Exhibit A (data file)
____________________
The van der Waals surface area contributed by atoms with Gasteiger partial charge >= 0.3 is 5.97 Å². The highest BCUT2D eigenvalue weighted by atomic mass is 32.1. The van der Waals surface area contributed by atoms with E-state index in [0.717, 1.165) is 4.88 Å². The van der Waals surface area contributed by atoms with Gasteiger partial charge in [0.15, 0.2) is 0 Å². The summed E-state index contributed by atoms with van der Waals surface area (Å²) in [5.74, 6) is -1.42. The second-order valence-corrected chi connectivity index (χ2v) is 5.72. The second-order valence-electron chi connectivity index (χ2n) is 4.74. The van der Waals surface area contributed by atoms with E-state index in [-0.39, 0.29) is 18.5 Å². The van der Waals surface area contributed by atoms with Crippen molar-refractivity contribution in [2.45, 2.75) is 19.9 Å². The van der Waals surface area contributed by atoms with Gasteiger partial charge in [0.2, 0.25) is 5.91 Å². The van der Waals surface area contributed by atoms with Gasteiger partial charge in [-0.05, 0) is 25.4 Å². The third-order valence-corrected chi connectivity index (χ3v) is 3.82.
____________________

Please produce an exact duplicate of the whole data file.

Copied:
The van der Waals surface area contributed by atoms with Gasteiger partial charge >= 0.3 is 5.97 Å². The highest BCUT2D eigenvalue weighted by atomic mass is 32.1. The van der Waals surface area contributed by atoms with E-state index in [0.717, 1.165) is 4.88 Å². The van der Waals surface area contributed by atoms with Gasteiger partial charge in [0.15, 0.2) is 0 Å². The summed E-state index contributed by atoms with van der Waals surface area (Å²) in [5.74, 6) is -1.42. The second-order valence-corrected chi connectivity index (χ2v) is 5.72. The second-order valence-electron chi connectivity index (χ2n) is 4.74. The van der Waals surface area contributed by atoms with E-state index in [-0.39, 0.29) is 18.5 Å². The van der Waals surface area contributed by atoms with Crippen molar-refractivity contribution in [2.45, 2.75) is 19.9 Å². The van der Waals surface area contributed by atoms with Gasteiger partial charge in [0.2, 0.25) is 5.91 Å². The van der Waals surface area contributed by atoms with Gasteiger partial charge in [-0.05, 0) is 25.4 Å². The third-order valence-corrected chi connectivity index (χ3v) is 3.82.